7 Good Project Management Practices for Replacing a Legacy System | TechWell

7 Good Project Management Practices for Replacing a Legacy System

Computer with "Retired!" sign

There were compelling reasons to replace the legacy system: It was fragile, arcane, and difficult to support; evolving regulations required frequent changes; design debt makes changes expensive and error-prone; the hardware platform was expensive and beyond end of life; and the few people who could support it were aging and eligible for retirement.

Because the system was mission-critical, the project to replace it was perceived late the day it began. A cursory review of requirements was performed and a replacement product quickly procured. A slideshow for executives explained the benefits of a modern system in terms of increased functionality and flexibility as well as decreased cost and risk. A budget guess and crude schedule were thrown together and approved, and the project began.

These paragraphs could be in the summary of several legacy replacement project autopsy reports I’ve written over the last ten years.

There are several classic challenges with legacy systems:

  • Dirty data
  • Design debt
  • Poor documentation
  • Absence of source code
  • Obscure interface logic
  • Underestimating the scope of organizational change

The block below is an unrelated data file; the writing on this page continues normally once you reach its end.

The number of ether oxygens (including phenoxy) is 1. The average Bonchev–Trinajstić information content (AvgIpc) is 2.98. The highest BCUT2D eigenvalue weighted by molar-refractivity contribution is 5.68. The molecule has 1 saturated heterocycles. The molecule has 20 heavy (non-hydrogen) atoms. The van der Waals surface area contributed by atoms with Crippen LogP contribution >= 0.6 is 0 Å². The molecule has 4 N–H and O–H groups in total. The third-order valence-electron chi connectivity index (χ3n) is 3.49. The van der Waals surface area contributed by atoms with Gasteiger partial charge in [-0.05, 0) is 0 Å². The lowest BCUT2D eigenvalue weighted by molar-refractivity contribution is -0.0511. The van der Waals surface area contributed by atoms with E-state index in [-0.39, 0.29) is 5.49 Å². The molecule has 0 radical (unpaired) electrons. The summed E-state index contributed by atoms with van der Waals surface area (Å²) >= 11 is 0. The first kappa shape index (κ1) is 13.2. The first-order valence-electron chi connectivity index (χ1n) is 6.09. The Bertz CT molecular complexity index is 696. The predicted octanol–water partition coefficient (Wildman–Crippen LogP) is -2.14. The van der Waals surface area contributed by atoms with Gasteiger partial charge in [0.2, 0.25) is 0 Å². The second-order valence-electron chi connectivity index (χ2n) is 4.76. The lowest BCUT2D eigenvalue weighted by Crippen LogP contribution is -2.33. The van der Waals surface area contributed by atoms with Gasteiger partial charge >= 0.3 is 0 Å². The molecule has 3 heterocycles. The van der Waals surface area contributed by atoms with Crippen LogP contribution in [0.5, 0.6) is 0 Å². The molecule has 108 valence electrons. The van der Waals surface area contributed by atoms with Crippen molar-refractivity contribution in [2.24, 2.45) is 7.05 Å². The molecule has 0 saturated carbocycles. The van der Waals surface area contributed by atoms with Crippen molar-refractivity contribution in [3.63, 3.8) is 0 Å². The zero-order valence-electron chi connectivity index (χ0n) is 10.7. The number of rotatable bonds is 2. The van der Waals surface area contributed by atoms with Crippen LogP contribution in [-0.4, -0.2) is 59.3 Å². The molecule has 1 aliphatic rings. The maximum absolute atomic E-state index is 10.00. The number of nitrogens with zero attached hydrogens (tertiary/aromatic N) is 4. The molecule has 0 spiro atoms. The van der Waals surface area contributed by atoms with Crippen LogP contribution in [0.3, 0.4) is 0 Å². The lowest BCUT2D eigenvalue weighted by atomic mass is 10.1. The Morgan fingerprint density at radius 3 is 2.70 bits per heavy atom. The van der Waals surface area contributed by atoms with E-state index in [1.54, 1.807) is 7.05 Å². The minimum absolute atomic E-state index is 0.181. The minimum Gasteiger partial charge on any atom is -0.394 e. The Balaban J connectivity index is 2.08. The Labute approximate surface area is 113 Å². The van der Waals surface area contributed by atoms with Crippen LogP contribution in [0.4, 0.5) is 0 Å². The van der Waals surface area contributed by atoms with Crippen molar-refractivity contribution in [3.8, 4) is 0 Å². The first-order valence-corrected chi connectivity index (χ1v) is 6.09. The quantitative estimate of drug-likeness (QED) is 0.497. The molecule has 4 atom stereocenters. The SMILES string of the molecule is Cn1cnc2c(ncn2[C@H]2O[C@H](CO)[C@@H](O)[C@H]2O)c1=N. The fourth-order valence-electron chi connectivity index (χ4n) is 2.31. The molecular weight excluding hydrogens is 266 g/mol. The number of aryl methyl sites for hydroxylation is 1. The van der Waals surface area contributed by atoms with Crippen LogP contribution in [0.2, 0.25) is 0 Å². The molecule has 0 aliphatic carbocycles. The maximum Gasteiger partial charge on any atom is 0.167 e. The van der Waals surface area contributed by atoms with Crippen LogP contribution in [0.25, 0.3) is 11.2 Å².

The risks associated with these challenges require careful consideration and planning, but when an organization realizes a mission-critical platform is “burning,” it’s tempting to set aside good project management practices and push forward recklessly. I’ve seen this result in huge schedule delays, significant cost overruns, data problems, organizational chaos, and many unhappy faces in the executive suite.

Teams that performed well did several things that made a difference:

  1. Take time to understand and document the existing system, its files, and interfaces. Work with people who understand the system to document what you can, as soon as you can—some of those folks may leave before your project is finished.
  2. Don’t choose the replacement system until you understand what you are replacing. “Best of breed” sounds great, but know whether there is existing functionality that will be lost or will require customizing the new system.
  3. Start data conversion and cleanup as soon as you can. Assume data conversion will be messy and take longer than anyone thinks.
  4. Don’t underestimate interface complexity. Interfaces can be difficult, and your interface partners may not share your urgency.
  5. Invest in effective organizational change. The organization may have extensive business processes built around the legacy system, which means retooling and retraining that take time and resources.
  6. Don’t accept an arbitrary target date. Management can tell you when they want the project completed, and they may have good reasons, but you shouldn’t commit to the target if you can’t develop a credible plan that says it is attainable.
  7. Ask for needed resources. Don’t lowball estimates to avoid upsetting executives.

When systems must be replaced quickly, it can encourage sloppy and counterproductive practices. Take the time to understand the problem, plan and estimate the solution, and organize your project for success. The executive suite may not like how much the project will cost, but they usually prefer a painful truth to a rushed fiction.

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